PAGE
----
This part of the project analyses energy security, including power reliability (outages) and avoided capacity costs (reduced peak power demand). Power quality events (e.g. voltage dips and swells or harmonic distortions) are treated marginally and in the framework of power reliability, as the link with energy security turns out to be fairly minimal.
A literature review reveals that energy security is a rather elusive concept, which is not only problematic to define, but also to measure. Moreover, literature on energy security policies and related costs/benefits is poor. In that perspective, an important first step is to agree on an “operational definition” of energy security.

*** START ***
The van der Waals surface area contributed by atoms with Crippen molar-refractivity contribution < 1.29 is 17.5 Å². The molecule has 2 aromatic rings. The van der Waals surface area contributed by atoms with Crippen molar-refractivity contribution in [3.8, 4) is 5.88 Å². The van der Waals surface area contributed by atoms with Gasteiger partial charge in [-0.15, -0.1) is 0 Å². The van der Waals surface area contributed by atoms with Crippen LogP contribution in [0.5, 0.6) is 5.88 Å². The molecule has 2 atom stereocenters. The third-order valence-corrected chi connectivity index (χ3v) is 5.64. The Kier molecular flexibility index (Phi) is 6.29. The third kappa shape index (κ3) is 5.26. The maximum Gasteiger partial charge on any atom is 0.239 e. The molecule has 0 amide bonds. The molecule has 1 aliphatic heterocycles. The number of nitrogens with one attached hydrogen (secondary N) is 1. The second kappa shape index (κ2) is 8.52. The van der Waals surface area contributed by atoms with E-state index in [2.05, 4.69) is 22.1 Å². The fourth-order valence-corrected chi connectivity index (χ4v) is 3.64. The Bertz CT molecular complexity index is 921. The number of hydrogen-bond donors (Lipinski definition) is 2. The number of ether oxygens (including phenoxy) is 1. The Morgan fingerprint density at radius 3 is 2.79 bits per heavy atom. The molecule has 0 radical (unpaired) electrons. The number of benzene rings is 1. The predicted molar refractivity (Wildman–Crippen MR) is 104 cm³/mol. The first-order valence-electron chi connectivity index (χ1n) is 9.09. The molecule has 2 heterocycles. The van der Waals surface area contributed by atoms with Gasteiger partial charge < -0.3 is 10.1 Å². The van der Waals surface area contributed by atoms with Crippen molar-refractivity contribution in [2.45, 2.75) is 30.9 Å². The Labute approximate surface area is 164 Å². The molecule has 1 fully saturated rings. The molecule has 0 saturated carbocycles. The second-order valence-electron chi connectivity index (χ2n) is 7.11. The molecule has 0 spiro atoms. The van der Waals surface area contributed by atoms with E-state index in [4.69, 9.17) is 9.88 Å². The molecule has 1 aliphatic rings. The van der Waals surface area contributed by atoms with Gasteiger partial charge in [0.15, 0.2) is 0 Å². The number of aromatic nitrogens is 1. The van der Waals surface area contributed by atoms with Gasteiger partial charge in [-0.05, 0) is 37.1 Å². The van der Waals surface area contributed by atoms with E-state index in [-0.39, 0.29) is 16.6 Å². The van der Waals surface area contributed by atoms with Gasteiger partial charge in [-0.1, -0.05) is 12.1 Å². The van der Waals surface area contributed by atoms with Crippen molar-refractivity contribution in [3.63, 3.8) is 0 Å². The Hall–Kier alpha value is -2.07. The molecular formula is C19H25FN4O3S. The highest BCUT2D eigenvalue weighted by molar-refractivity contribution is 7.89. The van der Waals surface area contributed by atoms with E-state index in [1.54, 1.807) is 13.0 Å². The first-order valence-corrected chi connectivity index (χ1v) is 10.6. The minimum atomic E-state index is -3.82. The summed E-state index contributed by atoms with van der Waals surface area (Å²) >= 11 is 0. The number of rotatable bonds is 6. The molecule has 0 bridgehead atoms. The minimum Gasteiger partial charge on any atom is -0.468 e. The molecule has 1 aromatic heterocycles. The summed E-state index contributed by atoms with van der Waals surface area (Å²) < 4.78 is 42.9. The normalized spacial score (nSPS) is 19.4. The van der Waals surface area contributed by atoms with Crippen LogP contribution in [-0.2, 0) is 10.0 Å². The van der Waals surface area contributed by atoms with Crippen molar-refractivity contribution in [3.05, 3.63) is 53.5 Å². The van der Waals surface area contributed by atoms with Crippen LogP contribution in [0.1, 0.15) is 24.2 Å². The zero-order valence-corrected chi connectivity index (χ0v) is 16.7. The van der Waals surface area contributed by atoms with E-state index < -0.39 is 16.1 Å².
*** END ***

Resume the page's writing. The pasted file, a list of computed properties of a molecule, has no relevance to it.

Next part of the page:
The assessment will be based on an energy systems approach, where scenario results of existing energy systems models are combined with a carefully selected set of energy security indicators, taking into account the operational definition of energy security. Selection criteria are amongst others the extent to which indicators directly quantify (and if possible monetize) the impacts of a threat on the energy system, the transparency of the indicators, the amount of expert judgment required, and data availability. The analysis will make use of the energy accounting tool LEAP (Long Range Energy Alternatives Planning System).